We’ve just returned from a weekend in the countryside with my partner’s family. It was everything we needed; a change of scenery with a group of lovely people. And when I say scenery, I refer to the rolling hills of Malvern and the stunning landscapes that surrounded us.
We attended the Malvern Festival of Ideas, which was, as it sounds, a series of talks, discussions and activities led by various intellectuals on the topic of “A Brave New World”. “In a rapidly changing world, can we look to the future positively and with hope?”. Tricky.
I was mildly concerned there’d be nothing for Maia at this festival (which she had mistaken for a fayre: “Will there be rides? Will there be candy floss?”). But I was quickly proven wrong during our first activity, with the author and storyteller Bernadette Russell, who led us through various exercises and songs based around spreading kindness. They included writing down our wishes to place on a “Wishing Tree”, creating a literal hug to send to someone in the post, and praising others more.
Maia was a very willing participant, raising her hand at every opportunity. This was wonderful to watch, I was bursting with pride, and then this happened:
“Is there someone in here that we think needs a bit of praise?”
I feel it coming before she even turns to look at me.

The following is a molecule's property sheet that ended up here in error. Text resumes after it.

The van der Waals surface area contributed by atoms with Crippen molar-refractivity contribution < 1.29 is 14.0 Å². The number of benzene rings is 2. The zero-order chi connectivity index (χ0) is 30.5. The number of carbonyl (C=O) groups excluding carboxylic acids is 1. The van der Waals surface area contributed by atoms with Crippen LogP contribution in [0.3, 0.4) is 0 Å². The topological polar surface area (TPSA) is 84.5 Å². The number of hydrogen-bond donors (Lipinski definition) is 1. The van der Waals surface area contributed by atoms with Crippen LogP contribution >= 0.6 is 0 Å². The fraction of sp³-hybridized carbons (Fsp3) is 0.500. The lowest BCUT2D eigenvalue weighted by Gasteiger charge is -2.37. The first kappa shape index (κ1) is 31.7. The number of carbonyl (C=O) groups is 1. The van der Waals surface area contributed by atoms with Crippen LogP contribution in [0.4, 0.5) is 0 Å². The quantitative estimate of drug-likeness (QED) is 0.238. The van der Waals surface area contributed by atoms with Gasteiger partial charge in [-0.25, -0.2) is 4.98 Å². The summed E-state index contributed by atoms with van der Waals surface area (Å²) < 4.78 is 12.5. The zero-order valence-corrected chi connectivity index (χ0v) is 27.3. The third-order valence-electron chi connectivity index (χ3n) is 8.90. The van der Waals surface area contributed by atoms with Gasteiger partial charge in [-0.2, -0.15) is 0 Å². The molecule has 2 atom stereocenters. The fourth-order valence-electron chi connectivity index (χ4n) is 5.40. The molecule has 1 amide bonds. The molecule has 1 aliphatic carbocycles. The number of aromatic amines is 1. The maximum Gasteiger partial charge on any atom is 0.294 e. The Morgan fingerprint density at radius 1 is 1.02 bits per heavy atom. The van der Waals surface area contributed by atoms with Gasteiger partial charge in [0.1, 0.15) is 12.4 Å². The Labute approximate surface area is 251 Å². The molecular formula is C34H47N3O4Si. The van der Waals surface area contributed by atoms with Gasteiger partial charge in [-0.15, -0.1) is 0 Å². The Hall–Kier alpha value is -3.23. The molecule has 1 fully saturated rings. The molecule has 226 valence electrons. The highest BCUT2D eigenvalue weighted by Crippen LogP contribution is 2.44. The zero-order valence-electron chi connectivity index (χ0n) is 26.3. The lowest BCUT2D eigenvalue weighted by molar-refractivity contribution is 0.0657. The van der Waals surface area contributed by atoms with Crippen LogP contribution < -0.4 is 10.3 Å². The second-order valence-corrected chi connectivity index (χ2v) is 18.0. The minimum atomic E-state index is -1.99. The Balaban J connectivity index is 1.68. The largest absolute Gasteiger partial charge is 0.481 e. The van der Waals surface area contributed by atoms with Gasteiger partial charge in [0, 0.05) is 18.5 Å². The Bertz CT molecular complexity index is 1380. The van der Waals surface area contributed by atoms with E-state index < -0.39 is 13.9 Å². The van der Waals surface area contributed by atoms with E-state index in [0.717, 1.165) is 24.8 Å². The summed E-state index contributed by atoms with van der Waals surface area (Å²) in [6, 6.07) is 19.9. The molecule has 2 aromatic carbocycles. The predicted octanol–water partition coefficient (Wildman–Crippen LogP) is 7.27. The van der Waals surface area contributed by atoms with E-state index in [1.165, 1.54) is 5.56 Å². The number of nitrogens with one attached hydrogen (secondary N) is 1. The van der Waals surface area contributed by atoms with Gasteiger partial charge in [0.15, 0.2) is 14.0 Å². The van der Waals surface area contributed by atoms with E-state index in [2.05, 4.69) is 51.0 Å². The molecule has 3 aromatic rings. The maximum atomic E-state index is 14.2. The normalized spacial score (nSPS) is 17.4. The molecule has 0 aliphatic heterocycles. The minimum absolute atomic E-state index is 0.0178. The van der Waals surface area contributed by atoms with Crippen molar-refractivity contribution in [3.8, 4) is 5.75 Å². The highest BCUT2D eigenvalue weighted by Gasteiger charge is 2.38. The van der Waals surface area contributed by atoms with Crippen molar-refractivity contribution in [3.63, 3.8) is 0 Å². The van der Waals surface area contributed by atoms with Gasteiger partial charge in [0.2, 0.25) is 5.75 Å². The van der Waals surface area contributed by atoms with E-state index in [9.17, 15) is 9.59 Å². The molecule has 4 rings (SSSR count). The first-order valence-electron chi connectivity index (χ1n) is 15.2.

“MY MUMMY!!” Maia says, pointing. Oh great.
I smile sheepishly, trying to show the room that despite my apprehension, I am more than up for participating in whatever it is I am about to participate in. I attempt to momentarily embrace the uncertainty of it all. She looks up at me, delighted.
I glare down at her as I go and sit at the front, a circle of eyes all on me.
Being centre-stage was not on my agenda for that morning, I was not in the mood, but after my daughter’s display of confidence, I could hardly refuse. Plus, you can never refuse in these situations. You go with it and trust that any embarrassment is probably imaginary.
Strangely, I have no problem performing on a stage in front of an audience, I absolutely love it. But small, intimate group discussions or activities I find oddly intimidating.
We did a brief praise-themed exercise where the group had to find words to describe me, starting with the letters of my name. I held back laughter when a woman said “E for elegant…”. Had she not seen the state of my boots? Or my split ends? Or my verging-on-Frida-Kahlo-style eyebrows?! An elegant woman keeps her eyebrows in check at the least, gets her hair cut regularly and does not don muddy boots unless she’s out walking the dog. I don’t have a dog.
Either way, I was in the end thankful to Maia for pushing me up there. I may not have felt particularly elegant but I did feel like a very proud mother, watching my daughter volunteer us both so effortlessly and with zero encouragement needed.
After a couple of ukulele-accompanied songs and a spot of tree-planting, we strolled onto lunch, then onto a talk on Marxist economics. Which I can safely say Maia did not appreciate. Though I was thoroughly impressed with her ability to keep herself occupied in silence.
The rest of the weekend was made up of lovely family moments, particularly between Maia and her new baby cousin Grace. Maia loves babies, so enjoyed plenty of cuddles (which were a little anxiety provoking, mainly because she’s not my baby. I was in hyper-vigilant “PLEASE DO NOT DROP HER” mode.)
All in all, a joyful and thought-provoking weekend, filled with love, laughter and plenty of hope for a brave new world indeed.